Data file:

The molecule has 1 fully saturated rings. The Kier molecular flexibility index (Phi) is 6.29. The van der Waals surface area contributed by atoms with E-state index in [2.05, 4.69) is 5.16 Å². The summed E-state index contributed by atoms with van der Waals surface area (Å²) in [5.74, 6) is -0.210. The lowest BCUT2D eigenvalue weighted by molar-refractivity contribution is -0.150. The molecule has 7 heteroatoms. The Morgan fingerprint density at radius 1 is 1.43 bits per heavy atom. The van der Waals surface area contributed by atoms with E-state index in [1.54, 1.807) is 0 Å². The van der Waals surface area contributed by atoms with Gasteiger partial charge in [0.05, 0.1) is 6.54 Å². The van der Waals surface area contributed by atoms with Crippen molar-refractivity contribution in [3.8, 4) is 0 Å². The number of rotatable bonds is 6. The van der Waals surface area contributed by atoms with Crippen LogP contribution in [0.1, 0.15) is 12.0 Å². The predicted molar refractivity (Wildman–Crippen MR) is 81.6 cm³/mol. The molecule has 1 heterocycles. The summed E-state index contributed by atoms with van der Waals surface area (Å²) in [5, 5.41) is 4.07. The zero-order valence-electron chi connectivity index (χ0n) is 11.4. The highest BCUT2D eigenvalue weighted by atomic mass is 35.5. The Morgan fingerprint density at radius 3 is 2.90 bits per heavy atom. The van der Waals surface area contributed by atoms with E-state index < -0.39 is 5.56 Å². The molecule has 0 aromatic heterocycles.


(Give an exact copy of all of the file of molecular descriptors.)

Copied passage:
The molecule has 1 fully saturated rings. The Kier molecular flexibility index (Phi) is 6.29. The van der Waals surface area contributed by atoms with E-state index in [2.05, 4.69) is 5.16 Å². The summed E-state index contributed by atoms with van der Waals surface area (Å²) in [5.74, 6) is -0.210. The lowest BCUT2D eigenvalue weighted by molar-refractivity contribution is -0.150. The molecule has 7 heteroatoms. The Morgan fingerprint density at radius 1 is 1.43 bits per heavy atom. The van der Waals surface area contributed by atoms with E-state index in [1.54, 1.807) is 0 Å². The van der Waals surface area contributed by atoms with Gasteiger partial charge in [0.05, 0.1) is 6.54 Å². The van der Waals surface area contributed by atoms with Crippen molar-refractivity contribution in [3.8, 4) is 0 Å². The number of rotatable bonds is 6. The van der Waals surface area contributed by atoms with Crippen LogP contribution in [0.1, 0.15) is 12.0 Å². The predicted molar refractivity (Wildman–Crippen MR) is 81.6 cm³/mol. The molecule has 1 heterocycles. The summed E-state index contributed by atoms with van der Waals surface area (Å²) in [5, 5.41) is 4.07. The zero-order valence-electron chi connectivity index (χ0n) is 11.4. The highest BCUT2D eigenvalue weighted by atomic mass is 35.5. The Morgan fingerprint density at radius 3 is 2.90 bits per heavy atom. The van der Waals surface area contributed by atoms with E-state index < -0.39 is 5.56 Å². The molecule has 0 aromatic heterocycles.